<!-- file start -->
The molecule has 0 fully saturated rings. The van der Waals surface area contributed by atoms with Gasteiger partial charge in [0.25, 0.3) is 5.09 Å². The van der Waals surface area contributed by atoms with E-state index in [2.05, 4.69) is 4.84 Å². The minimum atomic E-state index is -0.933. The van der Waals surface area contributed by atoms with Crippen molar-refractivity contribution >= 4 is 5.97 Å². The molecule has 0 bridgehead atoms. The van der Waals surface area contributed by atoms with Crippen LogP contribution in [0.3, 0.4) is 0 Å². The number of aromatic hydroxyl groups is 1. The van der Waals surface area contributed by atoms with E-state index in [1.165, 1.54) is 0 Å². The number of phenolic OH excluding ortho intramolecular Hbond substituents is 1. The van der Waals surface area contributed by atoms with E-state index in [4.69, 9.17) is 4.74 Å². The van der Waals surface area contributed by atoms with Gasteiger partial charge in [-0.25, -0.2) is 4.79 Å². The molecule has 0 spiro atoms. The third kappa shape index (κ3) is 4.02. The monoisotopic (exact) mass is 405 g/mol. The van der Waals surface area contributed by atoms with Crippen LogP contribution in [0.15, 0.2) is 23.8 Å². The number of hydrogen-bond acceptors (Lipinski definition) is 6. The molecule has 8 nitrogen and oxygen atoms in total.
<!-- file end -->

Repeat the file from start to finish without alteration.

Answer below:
The molecule has 0 fully saturated rings. The van der Waals surface area contributed by atoms with Gasteiger partial charge in [0.25, 0.3) is 5.09 Å². The van der Waals surface area contributed by atoms with E-state index in [2.05, 4.69) is 4.84 Å². The minimum atomic E-state index is -0.933. The van der Waals surface area contributed by atoms with Crippen molar-refractivity contribution >= 4 is 5.97 Å². The molecule has 0 bridgehead atoms. The van der Waals surface area contributed by atoms with Crippen LogP contribution in [0.3, 0.4) is 0 Å². The number of aromatic hydroxyl groups is 1. The van der Waals surface area contributed by atoms with E-state index in [1.165, 1.54) is 0 Å². The number of phenolic OH excluding ortho intramolecular Hbond substituents is 1. The van der Waals surface area contributed by atoms with E-state index in [4.69, 9.17) is 4.74 Å². The van der Waals surface area contributed by atoms with Gasteiger partial charge in [-0.25, -0.2) is 4.79 Å². The molecule has 0 spiro atoms. The third kappa shape index (κ3) is 4.02. The monoisotopic (exact) mass is 405 g/mol. The van der Waals surface area contributed by atoms with Crippen LogP contribution in [0.15, 0.2) is 23.8 Å². The number of hydrogen-bond acceptors (Lipinski definition) is 6. The molecule has 8 nitrogen and oxygen atoms in total.